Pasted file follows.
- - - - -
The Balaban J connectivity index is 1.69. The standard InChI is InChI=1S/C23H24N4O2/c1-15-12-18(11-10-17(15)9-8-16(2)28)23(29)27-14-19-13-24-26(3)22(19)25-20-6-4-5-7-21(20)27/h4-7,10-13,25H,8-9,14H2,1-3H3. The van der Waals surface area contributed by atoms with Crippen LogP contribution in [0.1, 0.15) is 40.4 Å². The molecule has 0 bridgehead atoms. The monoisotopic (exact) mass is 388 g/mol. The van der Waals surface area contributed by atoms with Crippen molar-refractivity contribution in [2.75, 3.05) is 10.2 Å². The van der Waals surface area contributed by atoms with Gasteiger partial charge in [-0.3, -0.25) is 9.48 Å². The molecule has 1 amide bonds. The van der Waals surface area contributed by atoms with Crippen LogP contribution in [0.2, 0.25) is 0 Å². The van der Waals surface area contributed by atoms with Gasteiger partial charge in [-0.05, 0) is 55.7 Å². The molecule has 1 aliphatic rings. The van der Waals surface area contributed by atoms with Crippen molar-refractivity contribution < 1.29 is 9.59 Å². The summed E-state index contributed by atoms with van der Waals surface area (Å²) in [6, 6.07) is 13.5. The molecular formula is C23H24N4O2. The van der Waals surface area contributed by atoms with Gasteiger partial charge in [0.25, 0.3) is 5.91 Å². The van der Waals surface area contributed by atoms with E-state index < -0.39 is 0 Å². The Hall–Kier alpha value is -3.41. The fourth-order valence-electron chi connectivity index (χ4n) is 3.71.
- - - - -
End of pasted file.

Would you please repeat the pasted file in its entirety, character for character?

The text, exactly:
The Balaban J connectivity index is 1.69. The standard InChI is InChI=1S/C23H24N4O2/c1-15-12-18(11-10-17(15)9-8-16(2)28)23(29)27-14-19-13-24-26(3)22(19)25-20-6-4-5-7-21(20)27/h4-7,10-13,25H,8-9,14H2,1-3H3. The van der Waals surface area contributed by atoms with Crippen LogP contribution in [0.1, 0.15) is 40.4 Å². The molecule has 0 bridgehead atoms. The monoisotopic (exact) mass is 388 g/mol. The van der Waals surface area contributed by atoms with Crippen molar-refractivity contribution in [2.75, 3.05) is 10.2 Å². The van der Waals surface area contributed by atoms with Gasteiger partial charge in [-0.3, -0.25) is 9.48 Å². The molecule has 1 amide bonds. The van der Waals surface area contributed by atoms with Crippen LogP contribution in [0.2, 0.25) is 0 Å². The van der Waals surface area contributed by atoms with Gasteiger partial charge in [-0.05, 0) is 55.7 Å². The molecule has 1 aliphatic rings. The van der Waals surface area contributed by atoms with Crippen molar-refractivity contribution < 1.29 is 9.59 Å². The summed E-state index contributed by atoms with van der Waals surface area (Å²) in [6, 6.07) is 13.5. The molecular formula is C23H24N4O2. The van der Waals surface area contributed by atoms with Gasteiger partial charge in [0.25, 0.3) is 5.91 Å². The van der Waals surface area contributed by atoms with E-state index < -0.39 is 0 Å². The Hall–Kier alpha value is -3.41. The fourth-order valence-electron chi connectivity index (χ4n) is 3.71.